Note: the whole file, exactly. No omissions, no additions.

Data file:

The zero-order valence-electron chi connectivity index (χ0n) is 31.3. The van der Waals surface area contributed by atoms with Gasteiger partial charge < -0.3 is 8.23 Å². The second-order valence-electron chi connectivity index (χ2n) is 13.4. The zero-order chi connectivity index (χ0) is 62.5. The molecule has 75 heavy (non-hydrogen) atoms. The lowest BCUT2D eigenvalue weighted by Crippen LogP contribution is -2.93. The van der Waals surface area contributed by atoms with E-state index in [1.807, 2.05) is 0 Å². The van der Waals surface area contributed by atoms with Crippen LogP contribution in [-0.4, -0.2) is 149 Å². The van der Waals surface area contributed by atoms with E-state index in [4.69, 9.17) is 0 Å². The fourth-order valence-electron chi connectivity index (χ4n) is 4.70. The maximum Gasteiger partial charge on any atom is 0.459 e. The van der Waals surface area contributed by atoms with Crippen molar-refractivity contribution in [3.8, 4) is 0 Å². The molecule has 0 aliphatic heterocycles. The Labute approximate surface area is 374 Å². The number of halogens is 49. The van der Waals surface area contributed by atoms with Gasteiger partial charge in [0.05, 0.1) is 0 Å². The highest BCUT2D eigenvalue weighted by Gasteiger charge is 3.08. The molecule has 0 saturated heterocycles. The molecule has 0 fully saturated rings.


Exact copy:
The zero-order valence-electron chi connectivity index (χ0n) is 31.3. The van der Waals surface area contributed by atoms with Gasteiger partial charge < -0.3 is 8.23 Å². The second-order valence-electron chi connectivity index (χ2n) is 13.4. The zero-order chi connectivity index (χ0) is 62.5. The molecule has 75 heavy (non-hydrogen) atoms. The lowest BCUT2D eigenvalue weighted by Crippen LogP contribution is -2.93. The van der Waals surface area contributed by atoms with E-state index in [1.807, 2.05) is 0 Å². The van der Waals surface area contributed by atoms with Crippen LogP contribution in [-0.4, -0.2) is 149 Å². The van der Waals surface area contributed by atoms with E-state index in [4.69, 9.17) is 0 Å². The fourth-order valence-electron chi connectivity index (χ4n) is 4.70. The maximum Gasteiger partial charge on any atom is 0.459 e. The van der Waals surface area contributed by atoms with Crippen molar-refractivity contribution in [3.8, 4) is 0 Å². The molecule has 0 aliphatic heterocycles. The Labute approximate surface area is 374 Å². The number of halogens is 49. The van der Waals surface area contributed by atoms with Gasteiger partial charge in [0.05, 0.1) is 0 Å². The highest BCUT2D eigenvalue weighted by Gasteiger charge is 3.08. The molecule has 0 saturated heterocycles. The molecule has 0 fully saturated rings.